Claiming life insurance benefits takes more effort than you think!
Do you know what type of life insurance policy your loved ones have?
Do you know what company it’s with?
Do you know where to find the original paperwork?
Do you know how a claim can be filed on that policy in the event of a loss?
If you aren’t able to answer yes to all of those questions (and most people aren’t), this is for you. Oftentimes, consumers sign up for life insurance, pay their premium, and assume that their loved ones will receive a check in the mail shortly after they pass away. Unfortunately, that isn’t the case. Most insurance companies have no intention of contacting beneficiaries when the insured person becomes deceased. There’s also the issue of contact information changing and the excuse that the beneficiary can’t be located. This leaves some work for the family to do but it’s not as overwhelming as it may seem.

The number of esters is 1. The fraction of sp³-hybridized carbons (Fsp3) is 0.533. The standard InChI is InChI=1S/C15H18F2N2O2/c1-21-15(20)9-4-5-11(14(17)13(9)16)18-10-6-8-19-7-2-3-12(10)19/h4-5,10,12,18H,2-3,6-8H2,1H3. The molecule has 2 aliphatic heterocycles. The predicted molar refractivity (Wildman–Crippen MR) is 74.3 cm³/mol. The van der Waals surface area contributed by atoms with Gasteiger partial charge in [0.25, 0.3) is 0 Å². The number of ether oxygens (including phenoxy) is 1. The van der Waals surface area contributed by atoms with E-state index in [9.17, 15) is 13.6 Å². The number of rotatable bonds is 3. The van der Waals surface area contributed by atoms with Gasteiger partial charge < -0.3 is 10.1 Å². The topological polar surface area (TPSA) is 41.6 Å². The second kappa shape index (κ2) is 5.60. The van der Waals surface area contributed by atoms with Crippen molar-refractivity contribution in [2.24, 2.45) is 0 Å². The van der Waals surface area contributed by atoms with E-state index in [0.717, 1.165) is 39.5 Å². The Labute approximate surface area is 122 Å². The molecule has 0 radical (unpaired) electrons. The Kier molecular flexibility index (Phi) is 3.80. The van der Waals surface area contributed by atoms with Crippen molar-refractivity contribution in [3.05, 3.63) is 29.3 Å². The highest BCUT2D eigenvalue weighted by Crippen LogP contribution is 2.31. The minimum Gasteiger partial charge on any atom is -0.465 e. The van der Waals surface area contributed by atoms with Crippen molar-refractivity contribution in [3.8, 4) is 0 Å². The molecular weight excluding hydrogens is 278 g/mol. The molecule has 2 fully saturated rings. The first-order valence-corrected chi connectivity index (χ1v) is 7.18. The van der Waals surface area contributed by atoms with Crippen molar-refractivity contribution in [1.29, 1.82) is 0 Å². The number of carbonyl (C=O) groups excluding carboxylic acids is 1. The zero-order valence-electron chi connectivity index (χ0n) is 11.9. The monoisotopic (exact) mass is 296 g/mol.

Chief Financial Officer of the State of Florida Department of Financial Services, Jeff Atwater, is working to implement new processes and procedures to fix this problem. His plan says that soon enough, all insurers will be required to locate beneficiaries and provide their due benefits. If they can’t be found, the unclaimed funds will be turned over to his office (for the state of Florida) to hold on to and continue trying to locate the person it’s intended for.
Words of advice: Communicate with your loved ones about the details of your life insurance policy. It’s a tough conversation to have as no one enjoys talking about death but it’s very important. Paying premiums and leaving the insurance company responsible to actually pay out the benefits to your family is not enough. Make copies of paperwork for their records or inform them of your safe place where the documents are kept. If policy details are lost or the beneficiaries are unsure, there are “life policy locator” services such as the Medical Information Bureau that can assist in locating policy information for a fee.
More questions about life insurance? We can help! Email Nick Deas at email@example.com.